Articles on Topic :: Modeling for Analysis

Fitting a Spatial Analysis Grid

Many people have questioned why the analysis grid produced by the 'Auto-Fit Grid' function in Ecotect leaves a gap around the edges of a room rather than covering the full extents of its floor area. There is a very good reason for this and, as it touches on some more general analysis concepts, is deserving of some detailed explanation.

An Optimised Shading Example

A number of people have recently requested information on how to complete an overshadowing exercise I set some Masters students at a couple of different Universities. As a result, I have added some more descriptive text and reformatted the original answer sheet to describe both the exercise problem and an example method that can be used to generate the answer.

CAD Geometry vs Performance Analysis

With an increasing regulatory emphasis on energy efficiency and building performance analysis within the design process, the need for a smooth and hassle-free conversion from CAD tool to analysis engine is becoming critical. This article considers the issues associated with such a transition, looking in detail at the kind of information required by different performance analysis / simulation tools and what is actually available in a typical CAD drawing. It looks at the various options available, including the growing influence of Industry Foundation Classes (IFCs) and gbXML, and what their impacts might be.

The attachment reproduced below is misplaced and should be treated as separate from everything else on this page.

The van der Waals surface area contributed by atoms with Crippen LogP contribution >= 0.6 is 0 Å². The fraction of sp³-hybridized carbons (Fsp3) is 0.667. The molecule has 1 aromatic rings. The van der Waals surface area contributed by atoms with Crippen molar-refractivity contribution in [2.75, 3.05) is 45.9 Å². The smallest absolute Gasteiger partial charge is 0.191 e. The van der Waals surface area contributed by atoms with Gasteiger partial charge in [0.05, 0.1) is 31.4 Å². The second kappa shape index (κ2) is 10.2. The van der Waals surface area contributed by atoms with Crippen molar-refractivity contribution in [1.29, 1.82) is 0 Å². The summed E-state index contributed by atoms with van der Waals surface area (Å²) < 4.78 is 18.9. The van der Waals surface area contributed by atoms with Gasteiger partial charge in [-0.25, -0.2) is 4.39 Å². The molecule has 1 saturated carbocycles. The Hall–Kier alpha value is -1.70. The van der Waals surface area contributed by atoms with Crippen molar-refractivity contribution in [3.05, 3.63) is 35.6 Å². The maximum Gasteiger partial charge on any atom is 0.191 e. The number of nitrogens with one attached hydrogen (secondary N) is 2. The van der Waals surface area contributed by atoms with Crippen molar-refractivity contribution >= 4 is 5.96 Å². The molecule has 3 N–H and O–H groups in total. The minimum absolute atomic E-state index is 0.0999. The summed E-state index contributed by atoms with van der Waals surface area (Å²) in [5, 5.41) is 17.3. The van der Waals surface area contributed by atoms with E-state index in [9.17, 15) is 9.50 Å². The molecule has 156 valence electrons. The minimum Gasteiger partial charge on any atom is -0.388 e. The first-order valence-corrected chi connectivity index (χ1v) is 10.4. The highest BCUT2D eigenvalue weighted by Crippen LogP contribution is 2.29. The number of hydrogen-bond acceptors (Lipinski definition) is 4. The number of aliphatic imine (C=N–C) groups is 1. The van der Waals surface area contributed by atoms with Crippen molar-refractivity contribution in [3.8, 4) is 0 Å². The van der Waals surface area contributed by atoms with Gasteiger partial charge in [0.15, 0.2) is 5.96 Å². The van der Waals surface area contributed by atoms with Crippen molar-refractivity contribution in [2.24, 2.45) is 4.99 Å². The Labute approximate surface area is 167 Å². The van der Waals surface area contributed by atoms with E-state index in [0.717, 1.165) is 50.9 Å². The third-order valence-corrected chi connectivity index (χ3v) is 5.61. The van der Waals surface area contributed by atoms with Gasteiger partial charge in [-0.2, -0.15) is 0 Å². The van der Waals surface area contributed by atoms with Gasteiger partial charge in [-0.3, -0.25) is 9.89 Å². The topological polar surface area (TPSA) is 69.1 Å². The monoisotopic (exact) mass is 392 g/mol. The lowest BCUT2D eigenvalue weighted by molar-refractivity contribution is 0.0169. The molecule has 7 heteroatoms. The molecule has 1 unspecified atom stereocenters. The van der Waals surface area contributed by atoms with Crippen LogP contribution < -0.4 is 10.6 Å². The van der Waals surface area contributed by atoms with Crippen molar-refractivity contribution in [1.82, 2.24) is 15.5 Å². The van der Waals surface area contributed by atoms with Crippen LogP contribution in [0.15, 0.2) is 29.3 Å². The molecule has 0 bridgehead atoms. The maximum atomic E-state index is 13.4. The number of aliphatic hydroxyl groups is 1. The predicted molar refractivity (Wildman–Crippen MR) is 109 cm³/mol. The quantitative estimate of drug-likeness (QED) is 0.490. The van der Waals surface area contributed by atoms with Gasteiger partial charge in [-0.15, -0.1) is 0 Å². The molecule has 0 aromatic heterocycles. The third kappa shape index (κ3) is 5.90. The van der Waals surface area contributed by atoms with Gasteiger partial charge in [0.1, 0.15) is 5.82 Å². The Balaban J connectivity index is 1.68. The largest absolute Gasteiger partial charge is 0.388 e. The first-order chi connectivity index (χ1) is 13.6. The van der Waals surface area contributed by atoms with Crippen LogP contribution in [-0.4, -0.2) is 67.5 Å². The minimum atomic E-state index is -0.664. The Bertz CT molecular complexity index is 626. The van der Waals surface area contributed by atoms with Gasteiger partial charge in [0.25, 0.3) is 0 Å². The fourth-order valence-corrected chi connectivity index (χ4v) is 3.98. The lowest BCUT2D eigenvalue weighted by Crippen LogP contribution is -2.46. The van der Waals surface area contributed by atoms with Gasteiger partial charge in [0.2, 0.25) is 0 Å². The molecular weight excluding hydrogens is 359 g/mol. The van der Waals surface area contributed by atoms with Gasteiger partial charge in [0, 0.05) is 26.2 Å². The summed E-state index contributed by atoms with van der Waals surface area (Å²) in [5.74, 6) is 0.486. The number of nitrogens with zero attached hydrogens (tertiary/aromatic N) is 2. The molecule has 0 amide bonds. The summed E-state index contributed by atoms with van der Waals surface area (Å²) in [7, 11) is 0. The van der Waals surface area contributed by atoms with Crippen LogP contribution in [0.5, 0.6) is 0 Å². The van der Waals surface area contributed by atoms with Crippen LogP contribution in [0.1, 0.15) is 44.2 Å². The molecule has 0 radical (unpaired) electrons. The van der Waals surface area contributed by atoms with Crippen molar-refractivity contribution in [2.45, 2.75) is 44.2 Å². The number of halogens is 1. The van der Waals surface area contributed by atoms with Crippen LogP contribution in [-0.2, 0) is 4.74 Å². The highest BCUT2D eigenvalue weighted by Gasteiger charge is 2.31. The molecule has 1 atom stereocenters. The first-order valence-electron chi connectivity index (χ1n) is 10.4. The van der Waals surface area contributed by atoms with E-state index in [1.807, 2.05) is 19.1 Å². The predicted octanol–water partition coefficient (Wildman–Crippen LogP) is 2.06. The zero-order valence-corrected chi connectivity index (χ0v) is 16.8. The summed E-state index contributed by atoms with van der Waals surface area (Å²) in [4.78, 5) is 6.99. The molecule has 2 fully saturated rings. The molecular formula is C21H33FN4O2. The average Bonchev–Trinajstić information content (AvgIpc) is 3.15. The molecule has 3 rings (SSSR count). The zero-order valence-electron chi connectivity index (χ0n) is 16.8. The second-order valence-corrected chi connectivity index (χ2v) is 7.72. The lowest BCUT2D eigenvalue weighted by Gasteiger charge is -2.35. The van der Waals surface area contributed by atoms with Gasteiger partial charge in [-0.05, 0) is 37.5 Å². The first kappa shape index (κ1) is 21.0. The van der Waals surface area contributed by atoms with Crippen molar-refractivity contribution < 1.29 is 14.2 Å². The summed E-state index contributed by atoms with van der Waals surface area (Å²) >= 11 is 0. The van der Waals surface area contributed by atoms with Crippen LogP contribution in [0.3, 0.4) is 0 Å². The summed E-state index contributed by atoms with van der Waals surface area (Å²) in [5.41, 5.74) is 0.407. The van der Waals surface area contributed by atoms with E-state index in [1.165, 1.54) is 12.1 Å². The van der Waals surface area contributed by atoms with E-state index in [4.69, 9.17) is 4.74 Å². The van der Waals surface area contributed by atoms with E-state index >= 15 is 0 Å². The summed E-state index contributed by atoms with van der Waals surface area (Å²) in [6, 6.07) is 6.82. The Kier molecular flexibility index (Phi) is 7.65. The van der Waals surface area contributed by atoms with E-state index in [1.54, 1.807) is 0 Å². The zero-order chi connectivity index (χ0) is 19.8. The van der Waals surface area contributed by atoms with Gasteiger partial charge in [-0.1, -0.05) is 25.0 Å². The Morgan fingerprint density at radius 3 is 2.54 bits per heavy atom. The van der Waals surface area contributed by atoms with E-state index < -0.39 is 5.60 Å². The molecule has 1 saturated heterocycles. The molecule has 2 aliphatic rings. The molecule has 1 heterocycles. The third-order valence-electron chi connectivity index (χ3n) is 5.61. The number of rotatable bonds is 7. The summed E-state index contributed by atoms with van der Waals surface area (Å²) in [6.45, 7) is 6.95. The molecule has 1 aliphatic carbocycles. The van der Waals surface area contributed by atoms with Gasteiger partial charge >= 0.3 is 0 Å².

Thermal Modelling: The ECOTECT Way

For ECOTECT to properly understand a thermal analysis model, it requires that you adhere to some specific conventions when constructing it. A lot of work has been done to ensure that you can effectively model most building situations and that the same model can be both analysed in ECOTECT and properly exported to other tools such as EnergyPlus and ESP-r. This article outlines the important elements you must remember when creating thermal models and explains a few shortcuts you can take when modelling multi-storey, multi-zone and earth-bermed buildings.

Building Analysis: Work Smart, Not Hard

The most efficient approach when undertaking any form of work is to minimise your own effort whilst maximising the potential benefits and/or impacts that may flow from it. This should also be true of simulation and analysis work. This article discusses ways you can approach a project to achieve this, presenting a simple example to illustrate this idea in practice.

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